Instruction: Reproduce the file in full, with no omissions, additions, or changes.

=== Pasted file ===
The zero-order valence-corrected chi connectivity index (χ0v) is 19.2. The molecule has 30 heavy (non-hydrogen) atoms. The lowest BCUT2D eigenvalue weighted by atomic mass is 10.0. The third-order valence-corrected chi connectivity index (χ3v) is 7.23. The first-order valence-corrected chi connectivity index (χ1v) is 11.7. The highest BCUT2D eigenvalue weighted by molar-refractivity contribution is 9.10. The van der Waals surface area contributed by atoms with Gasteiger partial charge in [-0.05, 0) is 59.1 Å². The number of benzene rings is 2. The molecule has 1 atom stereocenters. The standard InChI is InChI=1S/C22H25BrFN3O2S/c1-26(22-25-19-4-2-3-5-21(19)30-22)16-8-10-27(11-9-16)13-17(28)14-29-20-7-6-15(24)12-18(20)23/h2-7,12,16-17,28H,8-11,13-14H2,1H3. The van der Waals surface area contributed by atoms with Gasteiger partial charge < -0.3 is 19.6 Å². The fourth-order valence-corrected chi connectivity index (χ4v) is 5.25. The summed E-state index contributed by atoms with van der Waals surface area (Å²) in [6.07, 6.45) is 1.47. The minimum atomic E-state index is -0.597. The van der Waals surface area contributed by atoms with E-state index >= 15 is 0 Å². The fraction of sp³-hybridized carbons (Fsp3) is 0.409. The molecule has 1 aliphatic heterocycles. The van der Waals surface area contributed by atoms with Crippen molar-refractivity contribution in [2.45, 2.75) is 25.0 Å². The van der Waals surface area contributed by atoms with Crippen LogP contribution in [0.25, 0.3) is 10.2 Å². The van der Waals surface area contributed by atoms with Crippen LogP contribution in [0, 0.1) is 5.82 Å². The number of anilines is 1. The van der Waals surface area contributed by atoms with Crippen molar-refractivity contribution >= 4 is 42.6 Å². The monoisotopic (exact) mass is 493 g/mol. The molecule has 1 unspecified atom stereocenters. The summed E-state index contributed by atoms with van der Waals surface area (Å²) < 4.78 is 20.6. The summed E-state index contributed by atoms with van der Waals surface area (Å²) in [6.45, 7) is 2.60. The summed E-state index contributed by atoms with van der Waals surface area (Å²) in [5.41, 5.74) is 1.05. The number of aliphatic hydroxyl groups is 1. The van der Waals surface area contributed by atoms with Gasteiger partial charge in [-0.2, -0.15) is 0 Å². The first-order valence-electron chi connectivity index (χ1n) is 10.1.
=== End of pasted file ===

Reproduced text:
The zero-order valence-corrected chi connectivity index (χ0v) is 19.2. The molecule has 30 heavy (non-hydrogen) atoms. The lowest BCUT2D eigenvalue weighted by atomic mass is 10.0. The third-order valence-corrected chi connectivity index (χ3v) is 7.23. The first-order valence-corrected chi connectivity index (χ1v) is 11.7. The highest BCUT2D eigenvalue weighted by molar-refractivity contribution is 9.10. The van der Waals surface area contributed by atoms with Gasteiger partial charge in [-0.05, 0) is 59.1 Å². The number of benzene rings is 2. The molecule has 1 atom stereocenters. The standard InChI is InChI=1S/C22H25BrFN3O2S/c1-26(22-25-19-4-2-3-5-21(19)30-22)16-8-10-27(11-9-16)13-17(28)14-29-20-7-6-15(24)12-18(20)23/h2-7,12,16-17,28H,8-11,13-14H2,1H3. The van der Waals surface area contributed by atoms with Gasteiger partial charge < -0.3 is 19.6 Å². The fourth-order valence-corrected chi connectivity index (χ4v) is 5.25. The summed E-state index contributed by atoms with van der Waals surface area (Å²) in [6.07, 6.45) is 1.47. The minimum atomic E-state index is -0.597. The van der Waals surface area contributed by atoms with E-state index >= 15 is 0 Å². The fraction of sp³-hybridized carbons (Fsp3) is 0.409. The molecule has 1 aliphatic heterocycles. The van der Waals surface area contributed by atoms with Crippen molar-refractivity contribution in [2.45, 2.75) is 25.0 Å². The van der Waals surface area contributed by atoms with Crippen LogP contribution in [0.25, 0.3) is 10.2 Å². The van der Waals surface area contributed by atoms with Crippen LogP contribution in [0, 0.1) is 5.82 Å². The number of anilines is 1. The van der Waals surface area contributed by atoms with Crippen molar-refractivity contribution >= 4 is 42.6 Å². The monoisotopic (exact) mass is 493 g/mol. The molecule has 1 unspecified atom stereocenters. The summed E-state index contributed by atoms with van der Waals surface area (Å²) < 4.78 is 20.6. The summed E-state index contributed by atoms with van der Waals surface area (Å²) in [6.45, 7) is 2.60. The summed E-state index contributed by atoms with van der Waals surface area (Å²) in [5.41, 5.74) is 1.05. The number of aliphatic hydroxyl groups is 1. The van der Waals surface area contributed by atoms with Gasteiger partial charge in [-0.2, -0.15) is 0 Å². The first-order valence-electron chi connectivity index (χ1n) is 10.1.